It’s no secret that digitization, technological advances and the novel accessibility of entertainment and media have led to major shifts in the music industry. Sales of recorded music have decreased dramatically in the last several years, and the price of concert tickets continues to rise as huge media conglomerates monopolize venues across the country.

Despite these struggles, the United States has seen a large increase in the number and size of music festivals in recent years. As Thomas Grose wrote in an article for TIME magazine, “music festivals are a rare bright spot in the struggling music industry.” No longer do music fans have to travel hundreds or even thousands of miles to see their favorite artists. Instead, festivals of various genres and styles are popping up pretty much everywhere.

Atlanta is home to a thriving music culture, especially for urban, R&B and hip-hop artists. Musicians such as Cee Lo Green, T.I., the members of OutKast and Gladys Knight were born and raised right here in Atlanta. But until recently, our music festival options were limited. Now, there are dozens to choose from, each with a unique venue, lineup and price point.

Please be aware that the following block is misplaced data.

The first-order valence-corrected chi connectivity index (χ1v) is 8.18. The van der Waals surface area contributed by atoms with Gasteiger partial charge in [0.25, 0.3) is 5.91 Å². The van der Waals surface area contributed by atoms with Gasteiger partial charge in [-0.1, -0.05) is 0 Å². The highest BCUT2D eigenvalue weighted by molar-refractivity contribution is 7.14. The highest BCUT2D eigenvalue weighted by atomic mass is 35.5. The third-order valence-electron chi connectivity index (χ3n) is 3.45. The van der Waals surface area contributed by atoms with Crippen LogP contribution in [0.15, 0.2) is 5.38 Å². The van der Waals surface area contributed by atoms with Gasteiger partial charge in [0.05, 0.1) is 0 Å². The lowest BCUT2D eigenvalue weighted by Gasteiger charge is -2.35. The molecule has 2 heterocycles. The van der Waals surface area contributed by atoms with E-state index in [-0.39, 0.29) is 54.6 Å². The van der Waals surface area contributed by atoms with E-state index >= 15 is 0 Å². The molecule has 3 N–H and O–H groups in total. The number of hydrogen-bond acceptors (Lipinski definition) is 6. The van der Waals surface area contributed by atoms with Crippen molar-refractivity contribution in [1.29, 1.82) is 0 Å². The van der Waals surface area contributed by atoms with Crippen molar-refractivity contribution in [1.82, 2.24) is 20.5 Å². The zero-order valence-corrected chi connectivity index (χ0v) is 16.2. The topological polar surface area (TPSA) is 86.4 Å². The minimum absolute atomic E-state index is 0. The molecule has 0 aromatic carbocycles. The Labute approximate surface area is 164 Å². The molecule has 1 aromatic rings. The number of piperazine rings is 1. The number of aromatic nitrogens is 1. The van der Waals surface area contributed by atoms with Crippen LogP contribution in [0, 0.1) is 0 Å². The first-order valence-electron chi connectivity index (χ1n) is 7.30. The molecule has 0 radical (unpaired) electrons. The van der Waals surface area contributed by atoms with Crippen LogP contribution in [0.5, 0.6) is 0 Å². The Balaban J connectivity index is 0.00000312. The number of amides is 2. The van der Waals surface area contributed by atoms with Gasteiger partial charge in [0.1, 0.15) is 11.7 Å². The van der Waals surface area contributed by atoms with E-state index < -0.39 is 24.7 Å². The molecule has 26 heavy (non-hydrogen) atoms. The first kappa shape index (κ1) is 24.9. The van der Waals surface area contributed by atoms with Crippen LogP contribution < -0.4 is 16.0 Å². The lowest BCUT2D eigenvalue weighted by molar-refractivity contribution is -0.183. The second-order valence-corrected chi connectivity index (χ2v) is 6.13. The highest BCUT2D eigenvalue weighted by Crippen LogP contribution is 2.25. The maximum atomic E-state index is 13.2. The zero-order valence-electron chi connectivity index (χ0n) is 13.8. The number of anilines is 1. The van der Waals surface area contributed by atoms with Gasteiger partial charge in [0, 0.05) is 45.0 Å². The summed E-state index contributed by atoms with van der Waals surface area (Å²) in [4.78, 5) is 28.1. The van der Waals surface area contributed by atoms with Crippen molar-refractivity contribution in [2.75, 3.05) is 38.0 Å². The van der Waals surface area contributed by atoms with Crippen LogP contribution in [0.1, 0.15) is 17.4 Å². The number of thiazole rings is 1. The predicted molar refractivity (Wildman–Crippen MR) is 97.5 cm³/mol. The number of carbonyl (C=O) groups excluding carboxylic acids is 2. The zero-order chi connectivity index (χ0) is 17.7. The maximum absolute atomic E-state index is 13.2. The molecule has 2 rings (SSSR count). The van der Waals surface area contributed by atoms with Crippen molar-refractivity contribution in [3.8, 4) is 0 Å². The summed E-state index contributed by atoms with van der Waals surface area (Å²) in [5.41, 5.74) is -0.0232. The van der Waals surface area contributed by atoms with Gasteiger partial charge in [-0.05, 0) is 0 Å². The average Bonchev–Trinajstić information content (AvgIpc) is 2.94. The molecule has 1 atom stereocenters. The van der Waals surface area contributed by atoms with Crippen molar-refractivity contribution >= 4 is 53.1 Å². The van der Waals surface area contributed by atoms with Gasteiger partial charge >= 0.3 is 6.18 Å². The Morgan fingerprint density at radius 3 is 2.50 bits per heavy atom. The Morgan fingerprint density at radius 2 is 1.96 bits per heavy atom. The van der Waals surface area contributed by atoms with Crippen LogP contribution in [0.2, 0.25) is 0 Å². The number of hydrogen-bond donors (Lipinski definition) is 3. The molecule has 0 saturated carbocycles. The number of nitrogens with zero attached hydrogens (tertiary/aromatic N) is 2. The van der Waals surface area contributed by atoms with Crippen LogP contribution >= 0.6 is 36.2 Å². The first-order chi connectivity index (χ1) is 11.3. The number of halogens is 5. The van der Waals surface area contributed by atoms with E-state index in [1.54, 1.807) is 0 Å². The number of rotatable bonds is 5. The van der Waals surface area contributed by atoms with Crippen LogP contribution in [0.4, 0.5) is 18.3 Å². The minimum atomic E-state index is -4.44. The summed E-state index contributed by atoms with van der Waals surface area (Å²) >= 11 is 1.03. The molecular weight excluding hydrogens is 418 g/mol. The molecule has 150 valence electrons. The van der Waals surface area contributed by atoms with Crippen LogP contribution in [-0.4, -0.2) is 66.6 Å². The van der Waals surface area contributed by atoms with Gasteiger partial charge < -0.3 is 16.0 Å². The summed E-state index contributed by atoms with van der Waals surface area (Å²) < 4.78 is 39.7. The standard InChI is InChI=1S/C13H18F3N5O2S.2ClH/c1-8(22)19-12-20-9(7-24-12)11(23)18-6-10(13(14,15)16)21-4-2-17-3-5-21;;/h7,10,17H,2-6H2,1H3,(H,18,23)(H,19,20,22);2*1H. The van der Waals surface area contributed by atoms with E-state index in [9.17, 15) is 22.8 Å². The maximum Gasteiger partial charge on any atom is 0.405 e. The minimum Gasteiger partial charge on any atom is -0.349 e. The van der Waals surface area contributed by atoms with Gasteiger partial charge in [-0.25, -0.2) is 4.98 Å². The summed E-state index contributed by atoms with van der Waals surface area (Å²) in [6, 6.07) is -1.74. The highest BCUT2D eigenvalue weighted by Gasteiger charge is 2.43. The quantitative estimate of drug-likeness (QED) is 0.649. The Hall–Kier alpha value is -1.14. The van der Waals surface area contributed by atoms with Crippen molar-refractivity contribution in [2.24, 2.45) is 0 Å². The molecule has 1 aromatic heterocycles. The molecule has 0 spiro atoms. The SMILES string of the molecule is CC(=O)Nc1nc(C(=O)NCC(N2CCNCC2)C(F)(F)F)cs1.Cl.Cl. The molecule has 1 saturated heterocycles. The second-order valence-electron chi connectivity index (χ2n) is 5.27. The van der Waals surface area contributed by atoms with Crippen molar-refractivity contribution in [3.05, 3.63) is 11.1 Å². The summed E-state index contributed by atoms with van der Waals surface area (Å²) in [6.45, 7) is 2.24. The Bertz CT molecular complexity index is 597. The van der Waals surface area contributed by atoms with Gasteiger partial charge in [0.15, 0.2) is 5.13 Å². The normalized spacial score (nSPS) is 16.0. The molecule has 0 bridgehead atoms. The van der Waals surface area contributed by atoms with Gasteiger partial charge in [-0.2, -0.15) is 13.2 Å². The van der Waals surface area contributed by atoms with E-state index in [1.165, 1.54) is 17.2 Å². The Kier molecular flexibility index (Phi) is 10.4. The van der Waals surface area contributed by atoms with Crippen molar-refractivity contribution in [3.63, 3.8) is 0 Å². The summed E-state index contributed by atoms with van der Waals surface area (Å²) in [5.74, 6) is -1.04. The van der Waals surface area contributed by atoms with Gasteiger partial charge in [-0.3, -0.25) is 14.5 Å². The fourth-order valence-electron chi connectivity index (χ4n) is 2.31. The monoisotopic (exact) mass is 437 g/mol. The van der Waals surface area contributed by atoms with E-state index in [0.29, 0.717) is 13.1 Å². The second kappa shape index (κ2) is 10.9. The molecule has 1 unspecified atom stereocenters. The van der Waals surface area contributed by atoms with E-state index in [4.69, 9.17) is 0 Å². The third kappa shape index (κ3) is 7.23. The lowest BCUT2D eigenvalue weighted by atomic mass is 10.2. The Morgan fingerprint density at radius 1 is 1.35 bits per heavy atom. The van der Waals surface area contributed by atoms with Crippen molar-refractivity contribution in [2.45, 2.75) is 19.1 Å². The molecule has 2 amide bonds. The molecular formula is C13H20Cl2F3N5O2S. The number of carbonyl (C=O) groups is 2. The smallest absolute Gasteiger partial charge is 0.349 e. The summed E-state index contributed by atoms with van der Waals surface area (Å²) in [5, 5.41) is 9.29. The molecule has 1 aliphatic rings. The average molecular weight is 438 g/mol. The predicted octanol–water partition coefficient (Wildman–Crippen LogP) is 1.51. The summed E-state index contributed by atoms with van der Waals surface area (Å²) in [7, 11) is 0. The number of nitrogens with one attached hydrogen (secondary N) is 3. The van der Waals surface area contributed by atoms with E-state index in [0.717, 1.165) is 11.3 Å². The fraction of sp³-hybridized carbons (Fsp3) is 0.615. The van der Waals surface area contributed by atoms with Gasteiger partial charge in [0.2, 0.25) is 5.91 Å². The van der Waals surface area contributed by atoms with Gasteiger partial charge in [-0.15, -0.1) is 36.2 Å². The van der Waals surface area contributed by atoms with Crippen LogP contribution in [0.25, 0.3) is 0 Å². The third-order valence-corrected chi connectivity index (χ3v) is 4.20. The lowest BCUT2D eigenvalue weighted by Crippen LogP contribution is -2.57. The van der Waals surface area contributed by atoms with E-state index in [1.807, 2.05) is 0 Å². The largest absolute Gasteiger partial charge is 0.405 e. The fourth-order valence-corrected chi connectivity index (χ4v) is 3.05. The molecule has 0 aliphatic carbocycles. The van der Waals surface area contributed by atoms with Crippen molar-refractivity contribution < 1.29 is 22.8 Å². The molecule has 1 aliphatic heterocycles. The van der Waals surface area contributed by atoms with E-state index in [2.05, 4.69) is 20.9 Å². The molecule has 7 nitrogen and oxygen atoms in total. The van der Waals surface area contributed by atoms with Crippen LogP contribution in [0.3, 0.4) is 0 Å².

This shift is occurring across the United States, mainly thanks to two factors. First, as huge entertainment juggernauts like Live Nation expand their market domination, it’s easier than ever to produce large, extravagant concert events. Furthermore, music festivals have become a strong form of escapism for Americans, especially during the recent economic recession. Take a look at some of the biggest and baddest upcoming music festivals below, and make your decision just a little bit easier.